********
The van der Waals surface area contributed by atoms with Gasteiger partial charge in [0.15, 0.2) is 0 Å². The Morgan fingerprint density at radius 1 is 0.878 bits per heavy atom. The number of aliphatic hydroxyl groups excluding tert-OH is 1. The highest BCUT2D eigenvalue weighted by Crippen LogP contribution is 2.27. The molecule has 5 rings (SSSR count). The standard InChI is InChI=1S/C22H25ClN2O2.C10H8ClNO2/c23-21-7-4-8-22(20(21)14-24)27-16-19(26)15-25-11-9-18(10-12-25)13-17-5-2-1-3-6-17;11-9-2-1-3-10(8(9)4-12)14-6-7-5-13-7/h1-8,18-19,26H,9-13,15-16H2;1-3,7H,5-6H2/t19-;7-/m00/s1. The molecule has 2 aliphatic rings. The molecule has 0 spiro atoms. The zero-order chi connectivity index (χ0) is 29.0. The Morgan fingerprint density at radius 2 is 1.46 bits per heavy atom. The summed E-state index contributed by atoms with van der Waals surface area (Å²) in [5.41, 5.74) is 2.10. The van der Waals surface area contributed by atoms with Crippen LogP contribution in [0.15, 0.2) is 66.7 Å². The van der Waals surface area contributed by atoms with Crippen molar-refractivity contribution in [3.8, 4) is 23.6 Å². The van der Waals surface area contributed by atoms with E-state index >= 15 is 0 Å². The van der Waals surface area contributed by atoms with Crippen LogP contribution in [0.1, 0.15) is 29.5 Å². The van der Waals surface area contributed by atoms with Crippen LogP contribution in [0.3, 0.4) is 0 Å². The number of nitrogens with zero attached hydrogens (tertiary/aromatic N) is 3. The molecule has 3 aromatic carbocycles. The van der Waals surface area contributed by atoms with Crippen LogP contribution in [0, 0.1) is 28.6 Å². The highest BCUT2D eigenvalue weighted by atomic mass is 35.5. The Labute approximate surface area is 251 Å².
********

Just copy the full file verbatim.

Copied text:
The van der Waals surface area contributed by atoms with Gasteiger partial charge in [0.15, 0.2) is 0 Å². The Morgan fingerprint density at radius 1 is 0.878 bits per heavy atom. The number of aliphatic hydroxyl groups excluding tert-OH is 1. The highest BCUT2D eigenvalue weighted by Crippen LogP contribution is 2.27. The molecule has 5 rings (SSSR count). The standard InChI is InChI=1S/C22H25ClN2O2.C10H8ClNO2/c23-21-7-4-8-22(20(21)14-24)27-16-19(26)15-25-11-9-18(10-12-25)13-17-5-2-1-3-6-17;11-9-2-1-3-10(8(9)4-12)14-6-7-5-13-7/h1-8,18-19,26H,9-13,15-16H2;1-3,7H,5-6H2/t19-;7-/m00/s1. The molecule has 2 aliphatic rings. The molecule has 0 spiro atoms. The zero-order chi connectivity index (χ0) is 29.0. The Morgan fingerprint density at radius 2 is 1.46 bits per heavy atom. The summed E-state index contributed by atoms with van der Waals surface area (Å²) in [5.41, 5.74) is 2.10. The van der Waals surface area contributed by atoms with Crippen LogP contribution in [0.15, 0.2) is 66.7 Å². The van der Waals surface area contributed by atoms with Crippen molar-refractivity contribution in [3.8, 4) is 23.6 Å². The van der Waals surface area contributed by atoms with E-state index >= 15 is 0 Å². The van der Waals surface area contributed by atoms with Crippen LogP contribution in [0.1, 0.15) is 29.5 Å². The van der Waals surface area contributed by atoms with Crippen LogP contribution in [0.3, 0.4) is 0 Å². The number of nitrogens with zero attached hydrogens (tertiary/aromatic N) is 3. The molecule has 3 aromatic carbocycles. The van der Waals surface area contributed by atoms with Crippen LogP contribution in [0, 0.1) is 28.6 Å². The highest BCUT2D eigenvalue weighted by atomic mass is 35.5. The Labute approximate surface area is 251 Å².